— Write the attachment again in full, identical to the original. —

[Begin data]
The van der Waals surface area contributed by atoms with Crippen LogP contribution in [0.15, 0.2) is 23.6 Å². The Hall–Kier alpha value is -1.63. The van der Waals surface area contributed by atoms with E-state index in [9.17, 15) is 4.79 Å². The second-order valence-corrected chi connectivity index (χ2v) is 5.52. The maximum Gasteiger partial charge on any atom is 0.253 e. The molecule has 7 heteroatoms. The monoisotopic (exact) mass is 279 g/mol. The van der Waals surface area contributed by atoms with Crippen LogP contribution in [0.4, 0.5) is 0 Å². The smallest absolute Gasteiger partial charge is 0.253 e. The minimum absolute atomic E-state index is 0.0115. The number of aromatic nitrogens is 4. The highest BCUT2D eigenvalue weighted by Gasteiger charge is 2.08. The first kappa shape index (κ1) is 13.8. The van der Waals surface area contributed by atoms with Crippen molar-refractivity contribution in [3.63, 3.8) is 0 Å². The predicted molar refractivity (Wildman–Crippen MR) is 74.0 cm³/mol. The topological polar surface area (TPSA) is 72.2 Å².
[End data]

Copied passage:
The van der Waals surface area contributed by atoms with Crippen LogP contribution in [0.15, 0.2) is 23.6 Å². The Hall–Kier alpha value is -1.63. The van der Waals surface area contributed by atoms with E-state index in [9.17, 15) is 4.79 Å². The second-order valence-corrected chi connectivity index (χ2v) is 5.52. The maximum Gasteiger partial charge on any atom is 0.253 e. The molecule has 7 heteroatoms. The monoisotopic (exact) mass is 279 g/mol. The van der Waals surface area contributed by atoms with Crippen LogP contribution in [0.4, 0.5) is 0 Å². The smallest absolute Gasteiger partial charge is 0.253 e. The minimum absolute atomic E-state index is 0.0115. The number of aromatic nitrogens is 4. The highest BCUT2D eigenvalue weighted by Gasteiger charge is 2.08. The first kappa shape index (κ1) is 13.8. The van der Waals surface area contributed by atoms with Crippen molar-refractivity contribution in [3.63, 3.8) is 0 Å². The predicted molar refractivity (Wildman–Crippen MR) is 74.0 cm³/mol. The topological polar surface area (TPSA) is 72.2 Å².